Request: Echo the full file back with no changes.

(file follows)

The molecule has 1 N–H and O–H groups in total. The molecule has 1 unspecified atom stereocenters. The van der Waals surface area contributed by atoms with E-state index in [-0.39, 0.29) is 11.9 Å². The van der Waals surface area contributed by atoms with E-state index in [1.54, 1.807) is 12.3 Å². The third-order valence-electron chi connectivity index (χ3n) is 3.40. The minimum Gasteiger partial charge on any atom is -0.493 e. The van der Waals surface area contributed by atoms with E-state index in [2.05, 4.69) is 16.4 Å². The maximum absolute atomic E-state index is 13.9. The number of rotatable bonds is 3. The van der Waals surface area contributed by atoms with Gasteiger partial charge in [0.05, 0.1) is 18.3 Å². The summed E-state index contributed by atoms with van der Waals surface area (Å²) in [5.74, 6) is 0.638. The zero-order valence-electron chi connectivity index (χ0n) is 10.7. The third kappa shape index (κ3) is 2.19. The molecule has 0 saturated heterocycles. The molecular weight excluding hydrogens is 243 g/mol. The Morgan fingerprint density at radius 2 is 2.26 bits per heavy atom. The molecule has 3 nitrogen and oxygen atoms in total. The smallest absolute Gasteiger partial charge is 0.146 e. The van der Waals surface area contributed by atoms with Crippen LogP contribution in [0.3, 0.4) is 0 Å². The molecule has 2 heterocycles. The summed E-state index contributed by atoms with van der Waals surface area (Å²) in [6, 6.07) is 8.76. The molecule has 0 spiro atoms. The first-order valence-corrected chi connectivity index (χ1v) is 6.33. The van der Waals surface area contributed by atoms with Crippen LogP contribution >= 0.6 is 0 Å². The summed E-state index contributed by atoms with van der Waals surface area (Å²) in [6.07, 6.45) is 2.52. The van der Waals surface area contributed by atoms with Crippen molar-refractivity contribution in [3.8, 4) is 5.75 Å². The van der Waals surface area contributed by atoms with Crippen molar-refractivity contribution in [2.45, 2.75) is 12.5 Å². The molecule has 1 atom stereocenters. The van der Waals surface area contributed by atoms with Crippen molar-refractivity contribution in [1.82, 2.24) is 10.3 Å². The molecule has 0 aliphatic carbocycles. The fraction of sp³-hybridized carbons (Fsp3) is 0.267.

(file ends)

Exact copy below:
The molecule has 1 N–H and O–H groups in total. The molecule has 1 unspecified atom stereocenters. The van der Waals surface area contributed by atoms with E-state index in [-0.39, 0.29) is 11.9 Å². The van der Waals surface area contributed by atoms with E-state index in [1.54, 1.807) is 12.3 Å². The third-order valence-electron chi connectivity index (χ3n) is 3.40. The minimum Gasteiger partial charge on any atom is -0.493 e. The van der Waals surface area contributed by atoms with E-state index in [2.05, 4.69) is 16.4 Å². The maximum absolute atomic E-state index is 13.9. The number of rotatable bonds is 3. The van der Waals surface area contributed by atoms with Gasteiger partial charge in [0.05, 0.1) is 18.3 Å². The summed E-state index contributed by atoms with van der Waals surface area (Å²) in [5.74, 6) is 0.638. The zero-order valence-electron chi connectivity index (χ0n) is 10.7. The third kappa shape index (κ3) is 2.19. The molecule has 0 saturated heterocycles. The molecular weight excluding hydrogens is 243 g/mol. The Morgan fingerprint density at radius 2 is 2.26 bits per heavy atom. The molecule has 3 nitrogen and oxygen atoms in total. The smallest absolute Gasteiger partial charge is 0.146 e. The van der Waals surface area contributed by atoms with Crippen LogP contribution in [0.3, 0.4) is 0 Å². The molecule has 2 heterocycles. The summed E-state index contributed by atoms with van der Waals surface area (Å²) in [6, 6.07) is 8.76. The molecule has 0 spiro atoms. The first-order valence-corrected chi connectivity index (χ1v) is 6.33. The van der Waals surface area contributed by atoms with Crippen LogP contribution >= 0.6 is 0 Å². The summed E-state index contributed by atoms with van der Waals surface area (Å²) in [6.07, 6.45) is 2.52. The van der Waals surface area contributed by atoms with Crippen molar-refractivity contribution in [3.8, 4) is 5.75 Å². The van der Waals surface area contributed by atoms with Crippen molar-refractivity contribution in [2.45, 2.75) is 12.5 Å². The molecule has 1 atom stereocenters. The van der Waals surface area contributed by atoms with Crippen molar-refractivity contribution in [1.82, 2.24) is 10.3 Å². The molecule has 0 aliphatic carbocycles. The fraction of sp³-hybridized carbons (Fsp3) is 0.267.